Friday, August 7, 2015

Excuses, Excuses

Have you heard that?  Have you done it?  Have you run and spewed excuse after excuse?  

From my friends Mirriam and Webster....

Full Definition of EXCUSE

transitive verb
a :  to make apology for
b :  to try to remove blame from
:  to forgive entirely or disregard as of trivial import :  regard as excusable <graciously excused his tardiness>
a :  to grant exemption or release to <was excused from jury duty>
b :  to allow to leave <excused the class>
:  to serve as excuse for :  justify <nothing can excuse such neglect>
Then there is the other one Reason

Full Definition of REASON

a :  a statement offered in explanation or justification <gave reasons that were quite satisfactory>
b :  a rational ground or motive <a good reason to act soon>
c :  a sufficient ground of explanation or of logical defense; especially :  something (as a principle or law) that supports a conclusion or explains a fact <the reasons behind her client's action>
d :  the thing that makes some fact intelligible :  cause <the reason for earthquakes> <the real reason why he wanted me to stay — Graham Greene>
a (1) :  the power of comprehending, inferring, or thinking especially in orderly rational ways :  intelligence (2) :  proper exercise of the mind (3) :  sanity
b :  the sum of the intellectual powers
archaic :  treatment that affords satisfaction 
I could give you a thousand excuses why I am not writing posts this week, or explain with one reason...I'm totally stressed out.  People judge if why we don't do something is reasonable by their standard.  If they don't believe it is reasonable that it is an excuse to get out of something.  
Yahoo suggests this difference:
Reason: A legitimate explanation for whatever the subject may be.
Excuse: As others said, a balony reason for attempting to shift blame for something away from yourself ie 'not my fault'.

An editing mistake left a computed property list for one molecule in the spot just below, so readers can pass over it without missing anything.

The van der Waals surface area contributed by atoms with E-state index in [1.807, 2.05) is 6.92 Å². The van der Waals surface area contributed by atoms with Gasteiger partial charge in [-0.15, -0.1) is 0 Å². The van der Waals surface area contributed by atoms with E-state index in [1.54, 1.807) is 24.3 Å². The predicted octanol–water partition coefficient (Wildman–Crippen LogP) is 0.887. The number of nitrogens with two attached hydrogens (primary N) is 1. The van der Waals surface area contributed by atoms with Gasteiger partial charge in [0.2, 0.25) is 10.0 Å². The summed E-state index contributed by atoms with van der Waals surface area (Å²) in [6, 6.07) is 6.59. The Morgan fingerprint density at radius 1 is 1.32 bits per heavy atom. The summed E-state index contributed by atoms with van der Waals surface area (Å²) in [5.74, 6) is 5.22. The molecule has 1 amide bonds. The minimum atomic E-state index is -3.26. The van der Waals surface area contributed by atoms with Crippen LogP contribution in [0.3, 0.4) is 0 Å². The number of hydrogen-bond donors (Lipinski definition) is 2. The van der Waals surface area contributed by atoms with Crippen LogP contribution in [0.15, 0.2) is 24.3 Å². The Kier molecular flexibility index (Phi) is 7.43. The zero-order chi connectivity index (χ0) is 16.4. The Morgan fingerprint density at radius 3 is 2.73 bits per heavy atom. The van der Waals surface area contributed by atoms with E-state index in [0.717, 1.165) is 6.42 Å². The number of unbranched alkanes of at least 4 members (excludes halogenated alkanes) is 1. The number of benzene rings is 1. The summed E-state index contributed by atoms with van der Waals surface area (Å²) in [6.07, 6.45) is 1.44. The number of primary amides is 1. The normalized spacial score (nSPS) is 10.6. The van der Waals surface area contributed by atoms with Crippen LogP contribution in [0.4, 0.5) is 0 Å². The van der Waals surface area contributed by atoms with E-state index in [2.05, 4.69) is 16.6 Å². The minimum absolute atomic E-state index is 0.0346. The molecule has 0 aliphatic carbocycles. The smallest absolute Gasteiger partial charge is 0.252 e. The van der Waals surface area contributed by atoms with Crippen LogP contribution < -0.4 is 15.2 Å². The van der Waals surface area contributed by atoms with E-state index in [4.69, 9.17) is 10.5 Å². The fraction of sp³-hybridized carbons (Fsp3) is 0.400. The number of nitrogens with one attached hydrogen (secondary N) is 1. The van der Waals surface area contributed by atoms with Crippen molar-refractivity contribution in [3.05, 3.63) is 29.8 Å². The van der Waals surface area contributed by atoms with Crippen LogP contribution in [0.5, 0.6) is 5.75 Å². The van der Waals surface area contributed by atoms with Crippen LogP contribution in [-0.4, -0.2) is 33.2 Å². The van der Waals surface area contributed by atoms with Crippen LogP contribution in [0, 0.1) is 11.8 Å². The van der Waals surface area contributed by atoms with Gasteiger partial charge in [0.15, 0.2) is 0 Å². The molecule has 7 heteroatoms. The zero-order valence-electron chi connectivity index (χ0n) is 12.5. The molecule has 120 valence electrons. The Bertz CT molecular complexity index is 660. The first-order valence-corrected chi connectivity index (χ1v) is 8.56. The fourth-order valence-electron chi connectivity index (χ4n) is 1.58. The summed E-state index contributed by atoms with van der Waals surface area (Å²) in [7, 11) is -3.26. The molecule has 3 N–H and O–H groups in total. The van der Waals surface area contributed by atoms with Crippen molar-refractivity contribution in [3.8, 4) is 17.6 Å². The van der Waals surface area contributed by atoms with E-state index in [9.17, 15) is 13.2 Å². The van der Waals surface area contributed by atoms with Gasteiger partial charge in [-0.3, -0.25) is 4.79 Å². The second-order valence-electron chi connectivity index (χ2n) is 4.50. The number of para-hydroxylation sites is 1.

But who decides if my explanation is legitimate?
Yahoo's best answer:
Best Answer:  A reason is valid and usually unavoidable. An excuse is a transparent attempt to shift blame away from one's self.

"Sorry I'm late; I missed the bus"...That's an excuse because it's your own fault for missing the bus; not the bus' fault.

"Sorry I'm late; the bus broke down."...That's a reason because the mechanics of the bus are outside of your control.

Not joining someone for drinks because of an expected guest is a reason because the plan had already been made.

Not going to Vegas because "need to catch up at home"...That could go either way. After 3 weeks away it's probably a pretty good reason. On the other hand, if you REALLY wanted to go to Vegas then you'd do the home stuff later; so it's kind of an excuse. Even if a valid excuse.
Tom K · 4 years ago

I kept searching and found an article by Carolyn Hax 

What is the difference between a reason and an excuse?

What you’re hoping to accomplish by providing it, I guess. Reasons help the injured party feel better, and excuses help the culprit feel better.
 Next week will be the second week of school.  Things will get better....I'll get paid. 


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